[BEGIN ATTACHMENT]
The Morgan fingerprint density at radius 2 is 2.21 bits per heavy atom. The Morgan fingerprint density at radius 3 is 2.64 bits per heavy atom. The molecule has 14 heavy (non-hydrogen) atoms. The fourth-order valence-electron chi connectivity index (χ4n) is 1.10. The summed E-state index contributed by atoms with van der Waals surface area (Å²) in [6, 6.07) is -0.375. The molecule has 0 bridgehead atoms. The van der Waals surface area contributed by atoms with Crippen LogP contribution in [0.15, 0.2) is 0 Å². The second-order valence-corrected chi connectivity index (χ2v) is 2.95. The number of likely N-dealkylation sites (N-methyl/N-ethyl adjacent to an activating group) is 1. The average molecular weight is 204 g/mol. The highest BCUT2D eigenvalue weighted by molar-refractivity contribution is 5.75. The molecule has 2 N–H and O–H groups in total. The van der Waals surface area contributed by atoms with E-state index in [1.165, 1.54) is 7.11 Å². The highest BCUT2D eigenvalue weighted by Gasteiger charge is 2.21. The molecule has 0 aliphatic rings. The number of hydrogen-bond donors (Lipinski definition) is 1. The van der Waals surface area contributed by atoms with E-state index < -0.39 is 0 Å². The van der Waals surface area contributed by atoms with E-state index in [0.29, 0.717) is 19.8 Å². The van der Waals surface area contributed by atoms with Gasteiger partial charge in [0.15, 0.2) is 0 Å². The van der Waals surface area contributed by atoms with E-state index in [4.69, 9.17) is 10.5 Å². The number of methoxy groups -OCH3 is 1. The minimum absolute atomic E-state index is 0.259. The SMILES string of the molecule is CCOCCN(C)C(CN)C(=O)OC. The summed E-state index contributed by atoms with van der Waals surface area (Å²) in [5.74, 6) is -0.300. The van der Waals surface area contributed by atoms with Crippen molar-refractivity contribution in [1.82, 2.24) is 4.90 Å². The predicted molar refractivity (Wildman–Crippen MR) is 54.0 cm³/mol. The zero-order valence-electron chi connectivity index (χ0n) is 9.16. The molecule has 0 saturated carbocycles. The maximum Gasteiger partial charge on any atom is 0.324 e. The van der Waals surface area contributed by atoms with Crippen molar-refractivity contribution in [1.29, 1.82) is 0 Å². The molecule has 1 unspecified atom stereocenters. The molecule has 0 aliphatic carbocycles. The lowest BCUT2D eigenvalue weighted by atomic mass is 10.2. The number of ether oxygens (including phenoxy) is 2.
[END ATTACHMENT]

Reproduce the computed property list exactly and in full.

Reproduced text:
The Morgan fingerprint density at radius 2 is 2.21 bits per heavy atom. The Morgan fingerprint density at radius 3 is 2.64 bits per heavy atom. The molecule has 14 heavy (non-hydrogen) atoms. The fourth-order valence-electron chi connectivity index (χ4n) is 1.10. The summed E-state index contributed by atoms with van der Waals surface area (Å²) in [6, 6.07) is -0.375. The molecule has 0 bridgehead atoms. The van der Waals surface area contributed by atoms with Crippen LogP contribution in [0.15, 0.2) is 0 Å². The second-order valence-corrected chi connectivity index (χ2v) is 2.95. The number of likely N-dealkylation sites (N-methyl/N-ethyl adjacent to an activating group) is 1. The average molecular weight is 204 g/mol. The highest BCUT2D eigenvalue weighted by molar-refractivity contribution is 5.75. The molecule has 2 N–H and O–H groups in total. The van der Waals surface area contributed by atoms with E-state index in [1.165, 1.54) is 7.11 Å². The highest BCUT2D eigenvalue weighted by Gasteiger charge is 2.21. The molecule has 0 aliphatic rings. The number of hydrogen-bond donors (Lipinski definition) is 1. The van der Waals surface area contributed by atoms with E-state index < -0.39 is 0 Å². The van der Waals surface area contributed by atoms with E-state index in [0.29, 0.717) is 19.8 Å². The van der Waals surface area contributed by atoms with Gasteiger partial charge in [0.15, 0.2) is 0 Å². The van der Waals surface area contributed by atoms with E-state index in [4.69, 9.17) is 10.5 Å². The number of methoxy groups -OCH3 is 1. The minimum absolute atomic E-state index is 0.259. The SMILES string of the molecule is CCOCCN(C)C(CN)C(=O)OC. The summed E-state index contributed by atoms with van der Waals surface area (Å²) in [5.74, 6) is -0.300. The van der Waals surface area contributed by atoms with Crippen molar-refractivity contribution in [1.82, 2.24) is 4.90 Å². The predicted molar refractivity (Wildman–Crippen MR) is 54.0 cm³/mol. The zero-order valence-electron chi connectivity index (χ0n) is 9.16. The molecule has 0 saturated carbocycles. The maximum Gasteiger partial charge on any atom is 0.324 e. The van der Waals surface area contributed by atoms with Crippen molar-refractivity contribution in [1.29, 1.82) is 0 Å². The molecule has 1 unspecified atom stereocenters. The molecule has 0 aliphatic carbocycles. The lowest BCUT2D eigenvalue weighted by atomic mass is 10.2. The number of ether oxygens (including phenoxy) is 2.